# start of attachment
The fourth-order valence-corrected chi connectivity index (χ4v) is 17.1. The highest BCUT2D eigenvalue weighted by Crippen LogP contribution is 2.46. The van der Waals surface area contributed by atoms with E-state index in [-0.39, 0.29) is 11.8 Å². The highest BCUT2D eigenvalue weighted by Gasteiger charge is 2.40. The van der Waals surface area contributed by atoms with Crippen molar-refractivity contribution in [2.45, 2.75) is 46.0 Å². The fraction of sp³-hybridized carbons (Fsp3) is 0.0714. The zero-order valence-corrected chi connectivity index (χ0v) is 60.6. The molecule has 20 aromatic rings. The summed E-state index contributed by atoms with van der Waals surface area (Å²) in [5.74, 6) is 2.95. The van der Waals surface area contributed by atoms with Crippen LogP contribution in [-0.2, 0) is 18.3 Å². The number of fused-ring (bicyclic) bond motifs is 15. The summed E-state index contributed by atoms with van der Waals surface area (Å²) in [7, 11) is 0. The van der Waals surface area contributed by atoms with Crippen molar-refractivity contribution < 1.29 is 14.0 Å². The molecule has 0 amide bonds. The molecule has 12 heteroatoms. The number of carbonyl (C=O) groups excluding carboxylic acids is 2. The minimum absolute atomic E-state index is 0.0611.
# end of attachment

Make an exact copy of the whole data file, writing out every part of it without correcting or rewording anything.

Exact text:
The fourth-order valence-corrected chi connectivity index (χ4v) is 17.1. The highest BCUT2D eigenvalue weighted by Crippen LogP contribution is 2.46. The van der Waals surface area contributed by atoms with E-state index in [-0.39, 0.29) is 11.8 Å². The highest BCUT2D eigenvalue weighted by Gasteiger charge is 2.40. The van der Waals surface area contributed by atoms with Crippen molar-refractivity contribution in [2.45, 2.75) is 46.0 Å². The fraction of sp³-hybridized carbons (Fsp3) is 0.0714. The zero-order valence-corrected chi connectivity index (χ0v) is 60.6. The molecule has 20 aromatic rings. The summed E-state index contributed by atoms with van der Waals surface area (Å²) in [5.74, 6) is 2.95. The van der Waals surface area contributed by atoms with Crippen LogP contribution in [-0.2, 0) is 18.3 Å². The number of fused-ring (bicyclic) bond motifs is 15. The summed E-state index contributed by atoms with van der Waals surface area (Å²) in [7, 11) is 0. The van der Waals surface area contributed by atoms with Crippen molar-refractivity contribution < 1.29 is 14.0 Å². The molecule has 0 amide bonds. The molecule has 12 heteroatoms. The number of carbonyl (C=O) groups excluding carboxylic acids is 2. The minimum absolute atomic E-state index is 0.0611.